THE NEW YORK TIMES -- For a large part of American history, suffrage for noncitizens in local elections was the rule, not the exception. From 1776 to 1926, 40 states allowed it in some form, at some point. When voting was restricted to white, male property owners, citizenship was not the central qualification.
But as millions of people from the southern and eastern regions of Europe — people whom, at the time, Americans did not universally regard as “white,” and whose political views were deemed suspect — flowed into the United States in the late 19th and early 20th centuries, anti-immigrant sentiment drove the country away from noncitizen voting, said Ron Hayduk, an associate professor of Political Science at San Francisco State University and an expert on noncitizen voting laws.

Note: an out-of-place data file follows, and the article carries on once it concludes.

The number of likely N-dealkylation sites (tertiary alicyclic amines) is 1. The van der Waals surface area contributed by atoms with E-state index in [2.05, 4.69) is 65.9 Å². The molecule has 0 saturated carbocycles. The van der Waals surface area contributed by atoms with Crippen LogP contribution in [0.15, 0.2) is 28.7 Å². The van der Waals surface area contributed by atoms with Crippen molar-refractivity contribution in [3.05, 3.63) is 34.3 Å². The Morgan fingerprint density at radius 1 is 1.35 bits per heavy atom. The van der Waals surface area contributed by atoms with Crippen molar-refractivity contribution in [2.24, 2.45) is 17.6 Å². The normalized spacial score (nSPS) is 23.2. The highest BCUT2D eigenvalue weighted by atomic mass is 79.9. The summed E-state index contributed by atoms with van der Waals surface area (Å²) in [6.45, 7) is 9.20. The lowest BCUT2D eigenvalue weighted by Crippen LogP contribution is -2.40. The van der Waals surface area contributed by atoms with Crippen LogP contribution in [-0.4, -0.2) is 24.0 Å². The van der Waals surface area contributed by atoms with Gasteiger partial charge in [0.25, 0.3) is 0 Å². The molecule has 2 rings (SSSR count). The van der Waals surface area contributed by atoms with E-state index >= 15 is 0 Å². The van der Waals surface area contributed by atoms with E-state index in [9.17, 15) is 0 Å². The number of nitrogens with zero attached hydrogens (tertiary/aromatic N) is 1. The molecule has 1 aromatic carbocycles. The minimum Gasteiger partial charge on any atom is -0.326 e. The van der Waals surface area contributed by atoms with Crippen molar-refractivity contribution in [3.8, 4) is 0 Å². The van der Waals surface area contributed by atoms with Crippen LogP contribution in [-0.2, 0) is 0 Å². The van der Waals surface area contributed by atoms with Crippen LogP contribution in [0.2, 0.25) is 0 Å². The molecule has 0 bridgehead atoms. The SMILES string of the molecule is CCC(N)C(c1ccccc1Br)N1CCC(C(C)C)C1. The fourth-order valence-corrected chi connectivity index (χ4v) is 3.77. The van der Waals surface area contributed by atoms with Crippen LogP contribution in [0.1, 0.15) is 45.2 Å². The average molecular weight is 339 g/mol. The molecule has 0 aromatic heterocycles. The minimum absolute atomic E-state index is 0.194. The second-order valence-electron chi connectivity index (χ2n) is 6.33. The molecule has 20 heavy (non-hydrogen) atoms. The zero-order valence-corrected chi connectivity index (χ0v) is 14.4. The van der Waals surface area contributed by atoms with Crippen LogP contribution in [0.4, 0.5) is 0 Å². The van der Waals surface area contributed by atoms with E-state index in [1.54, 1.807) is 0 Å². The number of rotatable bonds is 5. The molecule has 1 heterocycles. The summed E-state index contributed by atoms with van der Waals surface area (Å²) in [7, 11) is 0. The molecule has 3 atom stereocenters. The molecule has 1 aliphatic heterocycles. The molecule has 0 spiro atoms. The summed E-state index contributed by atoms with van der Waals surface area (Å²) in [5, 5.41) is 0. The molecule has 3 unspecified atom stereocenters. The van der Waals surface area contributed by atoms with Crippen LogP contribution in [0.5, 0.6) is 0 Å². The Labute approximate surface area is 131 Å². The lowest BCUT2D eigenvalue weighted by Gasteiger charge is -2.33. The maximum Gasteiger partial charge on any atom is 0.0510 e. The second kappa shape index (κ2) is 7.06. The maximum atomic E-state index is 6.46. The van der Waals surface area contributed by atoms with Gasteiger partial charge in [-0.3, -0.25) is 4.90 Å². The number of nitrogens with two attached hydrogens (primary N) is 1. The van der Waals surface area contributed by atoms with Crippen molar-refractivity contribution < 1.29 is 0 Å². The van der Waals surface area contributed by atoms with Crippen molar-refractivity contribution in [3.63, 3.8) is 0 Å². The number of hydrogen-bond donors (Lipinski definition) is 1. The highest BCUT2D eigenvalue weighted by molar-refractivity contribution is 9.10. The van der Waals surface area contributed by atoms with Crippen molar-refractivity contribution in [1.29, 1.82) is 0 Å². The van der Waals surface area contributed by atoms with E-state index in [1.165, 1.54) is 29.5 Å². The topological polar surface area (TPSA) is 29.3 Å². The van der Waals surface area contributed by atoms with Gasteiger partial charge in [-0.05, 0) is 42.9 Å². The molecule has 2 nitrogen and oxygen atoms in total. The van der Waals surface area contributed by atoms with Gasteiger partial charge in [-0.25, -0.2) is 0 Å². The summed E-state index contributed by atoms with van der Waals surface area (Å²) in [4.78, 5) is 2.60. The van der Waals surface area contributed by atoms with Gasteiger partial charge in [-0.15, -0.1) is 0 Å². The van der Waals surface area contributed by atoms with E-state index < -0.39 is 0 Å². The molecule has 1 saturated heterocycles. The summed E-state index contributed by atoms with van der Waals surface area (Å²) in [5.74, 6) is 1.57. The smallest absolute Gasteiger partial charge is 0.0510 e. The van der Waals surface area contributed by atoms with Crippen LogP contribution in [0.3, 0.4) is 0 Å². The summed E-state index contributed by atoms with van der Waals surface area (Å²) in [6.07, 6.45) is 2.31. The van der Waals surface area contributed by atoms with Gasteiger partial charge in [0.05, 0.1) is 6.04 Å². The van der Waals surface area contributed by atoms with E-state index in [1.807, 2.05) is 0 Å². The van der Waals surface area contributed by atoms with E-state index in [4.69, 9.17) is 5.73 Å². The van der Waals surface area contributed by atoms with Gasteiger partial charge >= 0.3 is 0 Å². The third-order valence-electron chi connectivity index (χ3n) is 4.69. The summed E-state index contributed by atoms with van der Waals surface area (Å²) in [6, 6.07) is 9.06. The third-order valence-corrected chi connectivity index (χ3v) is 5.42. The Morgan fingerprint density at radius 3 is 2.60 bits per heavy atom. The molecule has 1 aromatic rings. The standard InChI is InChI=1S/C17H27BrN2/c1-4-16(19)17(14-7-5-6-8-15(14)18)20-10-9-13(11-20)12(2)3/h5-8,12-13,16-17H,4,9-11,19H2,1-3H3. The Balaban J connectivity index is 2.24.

The repeal of these laws coincided with the enactment of other restrictions, like poll taxes, literacy tests and voter registration requirements. And the return of these laws in scattered municipalities has also coincided with a shift in the way immigrants are viewed.
Recent years have brought a sort of tug of war between more and fewer restrictions on voting. There seems to be a cluster of local efforts to allow noncitizen voting, Mr. Hayduk said — but at the same time, other officials are pursuing strict voter identification laws.
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